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Readiness Enabler for Operational Forces  •
Montford Point Marine shares Corps’ legacy

By 1st Lt. Kyle Thomas | | November 9, 2011

The House of Representatives recently awarded the Congressional Gold Medal, the nation’s highest civilian honor, to African-American Marines, who attended basic training at Montford Point, N.C., from 1942 to 1949.

Henry L. Jackson, a local Albany resident, is one of these Marines and he said he is proud of the tradition that he represents.

“I think we should receive (the Congressional Gold Medal) because of the way things were back in those days,” he said. “When we were finally allowed to join the Marine Corps they wanted to keep us segregated. I think something should be given to them because of the hardship that we went through.”

During World War II, and shortly after, 20,000 African-American Marines graduated from basic training at Montford Point. They made their presence known by setting new records in regards to marksmanship, physical fitness and other training criteria, contradicting the preconceived notion the introduction of African-American Marines would lower the quality of the Corps, according to Montford Point Marine Association literature.

Shortly after Jackson’s rendezvous with a Marine Corps recruiter, he found himself at Montford Point now referred to as Camp Johnson, N.C.  Montford Point was the first training facility ever established by the Marine Corps solely to train African-American recruits. The training facility, which was little more than a hacked-away part of forest in a corner of Camp Lejeune, was hastily created by the Marine Corps to meet the new requirement, according to Montford Point Marine Association literature.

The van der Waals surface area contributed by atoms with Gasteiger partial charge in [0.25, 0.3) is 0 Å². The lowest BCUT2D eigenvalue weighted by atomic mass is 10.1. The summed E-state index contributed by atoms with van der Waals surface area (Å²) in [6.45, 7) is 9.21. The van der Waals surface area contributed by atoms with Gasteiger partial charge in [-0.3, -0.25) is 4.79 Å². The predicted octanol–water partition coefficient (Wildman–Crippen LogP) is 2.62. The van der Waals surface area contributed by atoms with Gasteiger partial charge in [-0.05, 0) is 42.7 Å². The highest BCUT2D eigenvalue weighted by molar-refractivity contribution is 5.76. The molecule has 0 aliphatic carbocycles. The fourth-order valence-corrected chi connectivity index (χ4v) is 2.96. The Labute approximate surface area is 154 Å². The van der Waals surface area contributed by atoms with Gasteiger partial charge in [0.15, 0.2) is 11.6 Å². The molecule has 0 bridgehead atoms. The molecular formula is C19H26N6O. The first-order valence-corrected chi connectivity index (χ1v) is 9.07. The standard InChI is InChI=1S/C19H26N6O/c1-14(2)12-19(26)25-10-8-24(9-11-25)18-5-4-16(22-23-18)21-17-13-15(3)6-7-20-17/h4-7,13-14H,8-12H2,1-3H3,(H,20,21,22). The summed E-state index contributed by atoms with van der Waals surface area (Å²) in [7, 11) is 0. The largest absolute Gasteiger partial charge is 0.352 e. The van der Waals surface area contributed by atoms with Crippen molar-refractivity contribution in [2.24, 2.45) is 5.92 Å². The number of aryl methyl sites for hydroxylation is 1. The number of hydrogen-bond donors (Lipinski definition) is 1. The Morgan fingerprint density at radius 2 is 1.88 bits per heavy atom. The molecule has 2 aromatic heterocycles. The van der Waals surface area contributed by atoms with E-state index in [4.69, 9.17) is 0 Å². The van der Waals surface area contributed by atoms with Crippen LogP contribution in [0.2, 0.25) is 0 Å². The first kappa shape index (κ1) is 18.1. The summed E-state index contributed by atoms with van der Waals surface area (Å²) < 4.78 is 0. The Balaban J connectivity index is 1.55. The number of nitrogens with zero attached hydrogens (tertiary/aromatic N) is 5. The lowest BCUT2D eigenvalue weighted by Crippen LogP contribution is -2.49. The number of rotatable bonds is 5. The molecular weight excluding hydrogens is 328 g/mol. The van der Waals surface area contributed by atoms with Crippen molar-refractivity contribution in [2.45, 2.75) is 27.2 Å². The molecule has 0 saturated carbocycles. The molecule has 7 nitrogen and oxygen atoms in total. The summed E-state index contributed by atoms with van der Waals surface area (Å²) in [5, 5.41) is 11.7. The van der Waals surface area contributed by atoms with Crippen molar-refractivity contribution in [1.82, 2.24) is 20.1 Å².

“It was pretty desolate. We had coal furnaces to heat the barracks and the barracks were cold. Being so far away from home I didn’t really expect anything different,” Jackson said. “Of course, I didn’t let anything bother me. I just took my training like a man.”

Jackson states that while he was there, although his drill instructors were African-American, all of the officer staff was Caucasian.

“I don’t remember really experiencing any racism while I was in the Marines, but then again I remember that we were all restricted from leaving the base because of all of the segregation issues that were taking place out in town. Overall though, I feel that the Marine Corps has made a lot of progress since then. I don’t get a sense that there is much racism in the Corps today and I’ve spoken to numerous people who have served throughout the years.”

After the Monfort Point recruits became Marines they joined units that provided support functions such as ammunition resupply, motor transport and food services, to name a few. African-Americans were not allowed into combat specialties during this time period, according to Montford Point Marine Association literature.

Jackson served in the Marine Corps for seven months before receiving an honorable discharge. This was common during this period of time as the Marine Corps offered personnel an “early out” due to force reductions; reductions that took place due to the fact that World War II had ended and the additional personnel were no longer needed. The service first offered the honorable discharges to those who volunteered to take them, according to Jackson.